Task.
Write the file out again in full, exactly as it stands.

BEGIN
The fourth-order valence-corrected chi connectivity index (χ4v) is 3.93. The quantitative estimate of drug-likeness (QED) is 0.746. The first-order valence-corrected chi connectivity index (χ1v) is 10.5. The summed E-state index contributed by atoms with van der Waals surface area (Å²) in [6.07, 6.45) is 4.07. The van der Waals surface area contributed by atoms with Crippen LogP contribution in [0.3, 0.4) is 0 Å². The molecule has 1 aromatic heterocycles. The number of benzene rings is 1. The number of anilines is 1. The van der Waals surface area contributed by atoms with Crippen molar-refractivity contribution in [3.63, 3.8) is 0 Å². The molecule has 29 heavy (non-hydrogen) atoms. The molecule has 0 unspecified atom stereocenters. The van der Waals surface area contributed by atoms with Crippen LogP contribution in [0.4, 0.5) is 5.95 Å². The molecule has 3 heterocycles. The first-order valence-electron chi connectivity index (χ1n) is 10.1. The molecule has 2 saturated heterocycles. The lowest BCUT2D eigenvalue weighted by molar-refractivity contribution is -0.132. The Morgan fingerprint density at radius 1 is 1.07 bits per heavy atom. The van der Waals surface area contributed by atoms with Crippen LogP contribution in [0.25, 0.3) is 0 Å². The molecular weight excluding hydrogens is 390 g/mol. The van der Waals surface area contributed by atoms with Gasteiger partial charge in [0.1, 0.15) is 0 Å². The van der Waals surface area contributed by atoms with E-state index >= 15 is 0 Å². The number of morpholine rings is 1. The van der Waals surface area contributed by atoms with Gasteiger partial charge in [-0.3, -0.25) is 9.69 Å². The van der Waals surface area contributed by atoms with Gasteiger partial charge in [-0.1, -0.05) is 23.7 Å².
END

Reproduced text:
The fourth-order valence-corrected chi connectivity index (χ4v) is 3.93. The quantitative estimate of drug-likeness (QED) is 0.746. The first-order valence-corrected chi connectivity index (χ1v) is 10.5. The summed E-state index contributed by atoms with van der Waals surface area (Å²) in [6.07, 6.45) is 4.07. The van der Waals surface area contributed by atoms with Crippen LogP contribution in [0.3, 0.4) is 0 Å². The molecule has 1 aromatic heterocycles. The number of benzene rings is 1. The number of anilines is 1. The van der Waals surface area contributed by atoms with Crippen molar-refractivity contribution in [3.63, 3.8) is 0 Å². The molecule has 29 heavy (non-hydrogen) atoms. The molecule has 0 unspecified atom stereocenters. The van der Waals surface area contributed by atoms with Crippen LogP contribution in [0.4, 0.5) is 5.95 Å². The molecule has 3 heterocycles. The first-order valence-electron chi connectivity index (χ1n) is 10.1. The molecule has 2 saturated heterocycles. The lowest BCUT2D eigenvalue weighted by molar-refractivity contribution is -0.132. The Morgan fingerprint density at radius 1 is 1.07 bits per heavy atom. The van der Waals surface area contributed by atoms with Crippen LogP contribution in [0.25, 0.3) is 0 Å². The molecular weight excluding hydrogens is 390 g/mol. The van der Waals surface area contributed by atoms with Gasteiger partial charge in [0.1, 0.15) is 0 Å². The van der Waals surface area contributed by atoms with E-state index >= 15 is 0 Å². The number of morpholine rings is 1. The van der Waals surface area contributed by atoms with Gasteiger partial charge in [-0.3, -0.25) is 9.69 Å². The van der Waals surface area contributed by atoms with Gasteiger partial charge in [-0.1, -0.05) is 23.7 Å².